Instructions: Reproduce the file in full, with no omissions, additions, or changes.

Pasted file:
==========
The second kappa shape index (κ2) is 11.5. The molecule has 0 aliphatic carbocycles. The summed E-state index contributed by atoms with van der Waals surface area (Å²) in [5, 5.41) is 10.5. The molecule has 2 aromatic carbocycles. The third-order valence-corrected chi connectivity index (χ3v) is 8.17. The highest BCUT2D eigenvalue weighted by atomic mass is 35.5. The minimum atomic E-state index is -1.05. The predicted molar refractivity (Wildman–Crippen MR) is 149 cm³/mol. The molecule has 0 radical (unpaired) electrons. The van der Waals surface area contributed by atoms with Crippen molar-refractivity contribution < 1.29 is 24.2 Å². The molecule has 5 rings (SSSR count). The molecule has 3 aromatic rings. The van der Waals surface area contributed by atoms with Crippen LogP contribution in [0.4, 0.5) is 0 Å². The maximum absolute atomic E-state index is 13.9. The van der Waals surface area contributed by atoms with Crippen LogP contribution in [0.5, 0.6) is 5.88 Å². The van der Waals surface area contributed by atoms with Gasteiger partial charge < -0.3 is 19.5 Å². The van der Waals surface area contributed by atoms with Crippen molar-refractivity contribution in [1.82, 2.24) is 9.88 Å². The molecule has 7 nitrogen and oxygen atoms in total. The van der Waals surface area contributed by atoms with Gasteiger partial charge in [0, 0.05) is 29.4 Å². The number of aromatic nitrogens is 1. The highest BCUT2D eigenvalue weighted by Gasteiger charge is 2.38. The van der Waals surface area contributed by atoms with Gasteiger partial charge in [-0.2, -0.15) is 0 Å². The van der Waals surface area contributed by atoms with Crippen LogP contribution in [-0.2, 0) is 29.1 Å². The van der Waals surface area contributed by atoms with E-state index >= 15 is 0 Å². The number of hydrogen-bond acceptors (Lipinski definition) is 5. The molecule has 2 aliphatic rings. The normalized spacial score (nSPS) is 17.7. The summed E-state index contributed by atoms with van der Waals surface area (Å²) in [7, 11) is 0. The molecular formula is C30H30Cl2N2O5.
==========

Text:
The second kappa shape index (κ2) is 11.5. The molecule has 0 aliphatic carbocycles. The summed E-state index contributed by atoms with van der Waals surface area (Å²) in [5, 5.41) is 10.5. The molecule has 2 aromatic carbocycles. The third-order valence-corrected chi connectivity index (χ3v) is 8.17. The highest BCUT2D eigenvalue weighted by atomic mass is 35.5. The minimum atomic E-state index is -1.05. The predicted molar refractivity (Wildman–Crippen MR) is 149 cm³/mol. The molecule has 0 radical (unpaired) electrons. The van der Waals surface area contributed by atoms with Crippen molar-refractivity contribution < 1.29 is 24.2 Å². The molecule has 5 rings (SSSR count). The molecule has 3 aromatic rings. The van der Waals surface area contributed by atoms with Crippen LogP contribution in [0.4, 0.5) is 0 Å². The maximum absolute atomic E-state index is 13.9. The van der Waals surface area contributed by atoms with Crippen LogP contribution in [0.5, 0.6) is 5.88 Å². The van der Waals surface area contributed by atoms with Gasteiger partial charge < -0.3 is 19.5 Å². The van der Waals surface area contributed by atoms with Crippen molar-refractivity contribution in [1.82, 2.24) is 9.88 Å². The molecule has 7 nitrogen and oxygen atoms in total. The van der Waals surface area contributed by atoms with Gasteiger partial charge in [0, 0.05) is 29.4 Å². The number of aromatic nitrogens is 1. The highest BCUT2D eigenvalue weighted by Gasteiger charge is 2.38. The van der Waals surface area contributed by atoms with Gasteiger partial charge in [-0.2, -0.15) is 0 Å². The van der Waals surface area contributed by atoms with Crippen LogP contribution in [-0.2, 0) is 29.1 Å². The van der Waals surface area contributed by atoms with E-state index >= 15 is 0 Å². The number of hydrogen-bond acceptors (Lipinski definition) is 5. The molecule has 2 aliphatic rings. The normalized spacial score (nSPS) is 17.7. The summed E-state index contributed by atoms with van der Waals surface area (Å²) in [7, 11) is 0. The molecular formula is C30H30Cl2N2O5.